But Farfetch has raised more than $350 million in venture funding, including a $110 million Series F round that valued the company, according to market reports, at around $1.5 billion. As this rare fashion "unicorn" looks ahead to an eventual exit, potential buyers include Amazon — once rumoured to be eying Net-a-Porter and still eager to crack high fashion — or a private equity firm. But the outcome most likely to please investors is a public flotation.

In multiple interviews, Neves has made it clear that an initial public offering is the logical next financial milestone for the company, though he has been reluctant to lay out a specific timetable. An IPO would also enable Farfetch to build a war chest big enough to do long-term battle with the likes of the Yoox Net-a-Porter Group, which generated about $2 billion in net sales in 2016, with organic growth up 18 percent year-over-year. LVMH, the world's largest luxury conglomerate, is now not only a partner — many of the group's 70+ brands are sold on Farfetch — but a direct competitor with the coming launch of its own multi-brand e-commerce site, 24 Sèvres.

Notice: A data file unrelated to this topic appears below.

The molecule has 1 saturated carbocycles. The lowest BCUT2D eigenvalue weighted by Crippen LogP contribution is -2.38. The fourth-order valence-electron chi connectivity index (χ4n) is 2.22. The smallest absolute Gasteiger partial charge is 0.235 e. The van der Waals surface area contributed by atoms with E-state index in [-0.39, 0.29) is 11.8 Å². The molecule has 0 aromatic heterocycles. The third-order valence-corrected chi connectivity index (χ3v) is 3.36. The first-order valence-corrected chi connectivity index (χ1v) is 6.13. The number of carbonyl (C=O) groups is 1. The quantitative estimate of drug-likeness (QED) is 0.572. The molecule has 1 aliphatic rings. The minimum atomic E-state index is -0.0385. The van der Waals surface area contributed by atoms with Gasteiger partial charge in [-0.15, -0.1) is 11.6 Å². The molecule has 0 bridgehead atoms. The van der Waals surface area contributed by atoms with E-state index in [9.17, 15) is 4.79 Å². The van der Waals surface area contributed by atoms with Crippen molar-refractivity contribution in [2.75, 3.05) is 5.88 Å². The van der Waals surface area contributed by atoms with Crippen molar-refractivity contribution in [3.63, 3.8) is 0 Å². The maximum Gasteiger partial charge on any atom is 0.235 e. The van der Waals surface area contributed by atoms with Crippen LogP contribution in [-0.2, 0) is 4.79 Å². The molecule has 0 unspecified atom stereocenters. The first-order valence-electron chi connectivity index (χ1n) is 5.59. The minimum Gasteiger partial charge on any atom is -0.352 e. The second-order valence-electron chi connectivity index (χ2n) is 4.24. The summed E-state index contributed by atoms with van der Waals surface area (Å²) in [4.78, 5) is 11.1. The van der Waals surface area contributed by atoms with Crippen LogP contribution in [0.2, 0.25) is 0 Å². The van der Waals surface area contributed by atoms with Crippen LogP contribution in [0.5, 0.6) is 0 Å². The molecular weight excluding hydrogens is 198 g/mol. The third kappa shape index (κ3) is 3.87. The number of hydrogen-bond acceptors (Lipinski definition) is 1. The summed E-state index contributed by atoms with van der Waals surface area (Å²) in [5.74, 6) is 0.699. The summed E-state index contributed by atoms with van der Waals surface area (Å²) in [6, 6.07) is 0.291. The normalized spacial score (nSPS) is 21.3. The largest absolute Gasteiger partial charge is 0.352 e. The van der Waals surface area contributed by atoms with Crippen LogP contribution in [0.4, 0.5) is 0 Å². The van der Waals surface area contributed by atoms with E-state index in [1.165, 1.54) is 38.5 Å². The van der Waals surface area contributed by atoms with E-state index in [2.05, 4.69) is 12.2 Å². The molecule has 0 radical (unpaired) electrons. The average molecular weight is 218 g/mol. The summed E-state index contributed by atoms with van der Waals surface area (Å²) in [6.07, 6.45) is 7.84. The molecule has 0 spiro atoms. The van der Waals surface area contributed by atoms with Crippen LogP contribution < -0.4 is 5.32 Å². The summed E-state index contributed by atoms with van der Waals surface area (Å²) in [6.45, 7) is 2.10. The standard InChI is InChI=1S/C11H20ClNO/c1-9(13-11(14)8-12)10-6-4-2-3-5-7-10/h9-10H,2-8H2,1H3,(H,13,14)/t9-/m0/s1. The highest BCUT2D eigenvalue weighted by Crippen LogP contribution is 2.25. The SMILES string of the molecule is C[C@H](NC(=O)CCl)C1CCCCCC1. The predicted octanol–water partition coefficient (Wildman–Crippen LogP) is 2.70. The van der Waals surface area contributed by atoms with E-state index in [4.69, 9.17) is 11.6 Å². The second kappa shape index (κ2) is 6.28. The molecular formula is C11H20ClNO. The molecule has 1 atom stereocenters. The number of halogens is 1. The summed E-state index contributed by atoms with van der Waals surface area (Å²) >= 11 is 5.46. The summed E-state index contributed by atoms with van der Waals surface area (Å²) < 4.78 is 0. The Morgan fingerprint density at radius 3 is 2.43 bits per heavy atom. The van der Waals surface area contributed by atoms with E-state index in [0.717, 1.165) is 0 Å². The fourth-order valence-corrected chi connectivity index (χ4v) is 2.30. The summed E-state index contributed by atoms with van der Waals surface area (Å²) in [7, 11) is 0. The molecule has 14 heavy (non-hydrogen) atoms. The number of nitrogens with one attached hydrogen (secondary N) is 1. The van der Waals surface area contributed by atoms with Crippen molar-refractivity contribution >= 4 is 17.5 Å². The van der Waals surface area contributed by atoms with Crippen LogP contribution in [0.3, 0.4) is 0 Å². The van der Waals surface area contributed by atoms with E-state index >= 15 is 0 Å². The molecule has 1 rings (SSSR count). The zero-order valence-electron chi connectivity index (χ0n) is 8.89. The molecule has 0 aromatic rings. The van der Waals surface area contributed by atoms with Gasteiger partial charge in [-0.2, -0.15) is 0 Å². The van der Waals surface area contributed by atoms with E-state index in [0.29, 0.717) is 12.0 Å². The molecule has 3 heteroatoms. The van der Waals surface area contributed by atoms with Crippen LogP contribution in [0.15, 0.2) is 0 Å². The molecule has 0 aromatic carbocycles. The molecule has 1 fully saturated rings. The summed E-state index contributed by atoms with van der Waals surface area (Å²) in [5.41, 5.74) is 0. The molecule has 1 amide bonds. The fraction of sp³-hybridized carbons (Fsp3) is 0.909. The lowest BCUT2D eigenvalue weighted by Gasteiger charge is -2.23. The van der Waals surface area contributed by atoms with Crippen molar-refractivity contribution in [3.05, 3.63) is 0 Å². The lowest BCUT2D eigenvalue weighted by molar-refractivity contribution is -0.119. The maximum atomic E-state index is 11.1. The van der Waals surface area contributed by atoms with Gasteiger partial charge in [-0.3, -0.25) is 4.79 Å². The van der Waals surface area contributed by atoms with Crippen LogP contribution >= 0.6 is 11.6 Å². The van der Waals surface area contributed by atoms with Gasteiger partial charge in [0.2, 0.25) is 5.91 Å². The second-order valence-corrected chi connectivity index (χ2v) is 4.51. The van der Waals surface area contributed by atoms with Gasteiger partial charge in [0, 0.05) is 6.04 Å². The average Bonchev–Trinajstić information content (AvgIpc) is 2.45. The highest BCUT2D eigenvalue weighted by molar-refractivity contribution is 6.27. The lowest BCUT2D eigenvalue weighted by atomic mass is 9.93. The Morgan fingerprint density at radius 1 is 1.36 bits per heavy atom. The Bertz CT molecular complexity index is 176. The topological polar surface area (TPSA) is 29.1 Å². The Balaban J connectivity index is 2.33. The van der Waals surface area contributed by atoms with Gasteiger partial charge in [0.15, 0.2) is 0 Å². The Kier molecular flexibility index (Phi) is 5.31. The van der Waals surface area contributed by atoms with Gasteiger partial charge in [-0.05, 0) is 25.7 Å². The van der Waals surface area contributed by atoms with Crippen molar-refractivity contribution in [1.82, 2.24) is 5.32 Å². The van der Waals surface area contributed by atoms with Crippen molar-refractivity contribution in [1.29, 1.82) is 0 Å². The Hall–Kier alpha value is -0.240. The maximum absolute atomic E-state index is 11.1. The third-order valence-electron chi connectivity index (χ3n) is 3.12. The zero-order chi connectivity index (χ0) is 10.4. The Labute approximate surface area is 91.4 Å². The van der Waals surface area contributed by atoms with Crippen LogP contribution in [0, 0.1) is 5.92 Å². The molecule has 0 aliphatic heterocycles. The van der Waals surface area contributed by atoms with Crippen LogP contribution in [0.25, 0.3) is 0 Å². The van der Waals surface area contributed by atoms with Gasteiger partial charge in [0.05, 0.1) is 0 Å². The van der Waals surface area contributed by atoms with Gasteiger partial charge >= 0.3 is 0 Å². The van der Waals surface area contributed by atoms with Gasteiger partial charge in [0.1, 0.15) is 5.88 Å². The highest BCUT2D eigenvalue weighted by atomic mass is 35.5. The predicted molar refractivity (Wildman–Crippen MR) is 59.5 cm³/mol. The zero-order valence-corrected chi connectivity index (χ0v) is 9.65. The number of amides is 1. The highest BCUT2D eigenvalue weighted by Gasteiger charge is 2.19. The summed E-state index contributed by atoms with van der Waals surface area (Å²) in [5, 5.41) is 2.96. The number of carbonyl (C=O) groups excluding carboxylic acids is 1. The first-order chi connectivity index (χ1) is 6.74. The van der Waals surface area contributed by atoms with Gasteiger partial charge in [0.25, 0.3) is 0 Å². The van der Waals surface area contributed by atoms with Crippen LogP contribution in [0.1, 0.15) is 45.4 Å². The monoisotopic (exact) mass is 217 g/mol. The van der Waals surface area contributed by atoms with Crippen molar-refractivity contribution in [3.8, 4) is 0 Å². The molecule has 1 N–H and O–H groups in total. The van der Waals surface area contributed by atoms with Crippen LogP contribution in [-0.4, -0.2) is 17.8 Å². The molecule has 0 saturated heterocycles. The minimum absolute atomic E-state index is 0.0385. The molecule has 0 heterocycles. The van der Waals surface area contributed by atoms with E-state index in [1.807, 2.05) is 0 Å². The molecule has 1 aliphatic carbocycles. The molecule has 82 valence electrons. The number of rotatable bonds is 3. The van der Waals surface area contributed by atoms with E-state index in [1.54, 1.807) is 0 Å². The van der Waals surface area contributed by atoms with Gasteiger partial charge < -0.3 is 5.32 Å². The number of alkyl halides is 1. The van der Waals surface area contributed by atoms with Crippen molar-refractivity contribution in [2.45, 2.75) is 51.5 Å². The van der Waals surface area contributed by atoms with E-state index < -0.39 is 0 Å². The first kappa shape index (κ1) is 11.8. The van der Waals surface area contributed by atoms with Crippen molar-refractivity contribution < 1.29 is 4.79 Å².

But Neves seems far more obsessed with the tech-enabled platform businesses built by Airbnb and Uber than traditional luxury retailers. Critically, he sees Farfetch as a company that understands both the power of technology and the power of a well-cut dress. "It's a curated platform. It's not like most technology platforms like eBay or Dropbox, which are all about growing in scale," Neves told BoF back in 2015. "Yes, we're about growing, but it's never compromising the level of curation. It's about a certain taste and a certain wavelength of brands. I think this is really important." Neves has called the company's unique blend of fashion and technology "the secret sauce of the business."

Farfetch is continually improving the customer value proposition and positively impacting brands and merchants.

But for Farfetch to be successful, its retail partners must be successful. And beyond simply recruiting new stores and brands to the platform, Farfetch has made significant efforts to boost the fortunes and ease the frictions of traditional retail — uneven inventory buys, uninspired customer experience — through new technology. “We started launching more omnichannel propositions, same-day delivery in 10 cities… ‘click and collect’ in store and return in store,” he said in a recent interview. “All of this is very much part of the DNA of Farfetch.”